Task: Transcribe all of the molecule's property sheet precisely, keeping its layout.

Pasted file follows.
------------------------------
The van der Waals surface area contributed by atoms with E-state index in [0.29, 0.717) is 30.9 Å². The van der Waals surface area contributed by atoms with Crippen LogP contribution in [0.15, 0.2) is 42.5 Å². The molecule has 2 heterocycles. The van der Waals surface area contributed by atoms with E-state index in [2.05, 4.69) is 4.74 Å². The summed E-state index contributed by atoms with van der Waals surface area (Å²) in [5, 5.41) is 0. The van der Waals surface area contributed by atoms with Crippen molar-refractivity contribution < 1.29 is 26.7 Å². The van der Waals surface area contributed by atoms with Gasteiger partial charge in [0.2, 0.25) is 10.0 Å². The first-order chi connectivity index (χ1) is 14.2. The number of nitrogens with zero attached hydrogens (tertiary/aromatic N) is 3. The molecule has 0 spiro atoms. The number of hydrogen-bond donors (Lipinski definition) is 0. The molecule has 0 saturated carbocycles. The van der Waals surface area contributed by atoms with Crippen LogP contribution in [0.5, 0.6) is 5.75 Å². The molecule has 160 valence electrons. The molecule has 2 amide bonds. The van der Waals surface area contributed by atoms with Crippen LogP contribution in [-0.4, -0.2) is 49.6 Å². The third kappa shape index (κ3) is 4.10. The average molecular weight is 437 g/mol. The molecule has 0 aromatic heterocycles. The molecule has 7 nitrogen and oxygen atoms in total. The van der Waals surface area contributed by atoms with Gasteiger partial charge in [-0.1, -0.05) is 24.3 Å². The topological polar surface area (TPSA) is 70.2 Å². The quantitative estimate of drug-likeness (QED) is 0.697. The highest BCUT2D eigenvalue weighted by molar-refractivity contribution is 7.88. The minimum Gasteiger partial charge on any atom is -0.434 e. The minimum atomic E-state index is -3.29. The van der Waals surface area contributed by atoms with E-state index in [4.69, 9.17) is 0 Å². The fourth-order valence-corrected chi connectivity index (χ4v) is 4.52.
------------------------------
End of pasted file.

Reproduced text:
The van der Waals surface area contributed by atoms with E-state index in [0.29, 0.717) is 30.9 Å². The van der Waals surface area contributed by atoms with Crippen LogP contribution in [0.15, 0.2) is 42.5 Å². The molecule has 2 heterocycles. The van der Waals surface area contributed by atoms with E-state index in [2.05, 4.69) is 4.74 Å². The summed E-state index contributed by atoms with van der Waals surface area (Å²) in [5, 5.41) is 0. The van der Waals surface area contributed by atoms with Crippen molar-refractivity contribution < 1.29 is 26.7 Å². The van der Waals surface area contributed by atoms with Gasteiger partial charge in [0.2, 0.25) is 10.0 Å². The first-order chi connectivity index (χ1) is 14.2. The number of nitrogens with zero attached hydrogens (tertiary/aromatic N) is 3. The molecule has 0 spiro atoms. The number of hydrogen-bond donors (Lipinski definition) is 0. The molecule has 0 saturated carbocycles. The van der Waals surface area contributed by atoms with Crippen LogP contribution in [0.5, 0.6) is 5.75 Å². The molecule has 160 valence electrons. The molecule has 2 amide bonds. The van der Waals surface area contributed by atoms with Crippen LogP contribution in [-0.4, -0.2) is 49.6 Å². The third kappa shape index (κ3) is 4.10. The average molecular weight is 437 g/mol. The molecule has 0 aromatic heterocycles. The molecule has 7 nitrogen and oxygen atoms in total. The van der Waals surface area contributed by atoms with Gasteiger partial charge in [-0.1, -0.05) is 24.3 Å². The topological polar surface area (TPSA) is 70.2 Å². The quantitative estimate of drug-likeness (QED) is 0.697. The highest BCUT2D eigenvalue weighted by molar-refractivity contribution is 7.88. The minimum Gasteiger partial charge on any atom is -0.434 e. The minimum atomic E-state index is -3.29. The van der Waals surface area contributed by atoms with E-state index in [4.69, 9.17) is 0 Å². The fourth-order valence-corrected chi connectivity index (χ4v) is 4.52.